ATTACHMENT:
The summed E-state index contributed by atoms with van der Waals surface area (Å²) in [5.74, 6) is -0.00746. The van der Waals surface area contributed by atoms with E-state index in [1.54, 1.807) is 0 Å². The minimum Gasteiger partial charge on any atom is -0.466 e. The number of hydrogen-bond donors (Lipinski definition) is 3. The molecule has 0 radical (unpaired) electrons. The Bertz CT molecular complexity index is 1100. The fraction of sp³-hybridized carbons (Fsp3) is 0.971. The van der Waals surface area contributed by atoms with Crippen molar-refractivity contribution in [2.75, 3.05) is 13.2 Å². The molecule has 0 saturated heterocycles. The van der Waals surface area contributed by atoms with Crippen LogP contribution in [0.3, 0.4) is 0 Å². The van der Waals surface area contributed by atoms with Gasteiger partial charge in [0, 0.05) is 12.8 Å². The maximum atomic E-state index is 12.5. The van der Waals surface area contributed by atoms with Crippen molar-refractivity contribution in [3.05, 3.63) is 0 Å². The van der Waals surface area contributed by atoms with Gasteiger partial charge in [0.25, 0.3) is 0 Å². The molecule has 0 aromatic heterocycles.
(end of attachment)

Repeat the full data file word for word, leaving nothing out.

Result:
The summed E-state index contributed by atoms with van der Waals surface area (Å²) in [5.74, 6) is -0.00746. The van der Waals surface area contributed by atoms with E-state index in [1.54, 1.807) is 0 Å². The minimum Gasteiger partial charge on any atom is -0.466 e. The number of hydrogen-bond donors (Lipinski definition) is 3. The molecule has 0 radical (unpaired) electrons. The Bertz CT molecular complexity index is 1100. The fraction of sp³-hybridized carbons (Fsp3) is 0.971. The van der Waals surface area contributed by atoms with Crippen molar-refractivity contribution in [2.75, 3.05) is 13.2 Å². The molecule has 0 saturated heterocycles. The van der Waals surface area contributed by atoms with Crippen LogP contribution in [0.3, 0.4) is 0 Å². The van der Waals surface area contributed by atoms with Gasteiger partial charge in [0, 0.05) is 12.8 Å². The maximum atomic E-state index is 12.5. The van der Waals surface area contributed by atoms with Crippen molar-refractivity contribution in [3.05, 3.63) is 0 Å². The van der Waals surface area contributed by atoms with Gasteiger partial charge in [0.25, 0.3) is 0 Å². The molecule has 0 aromatic heterocycles.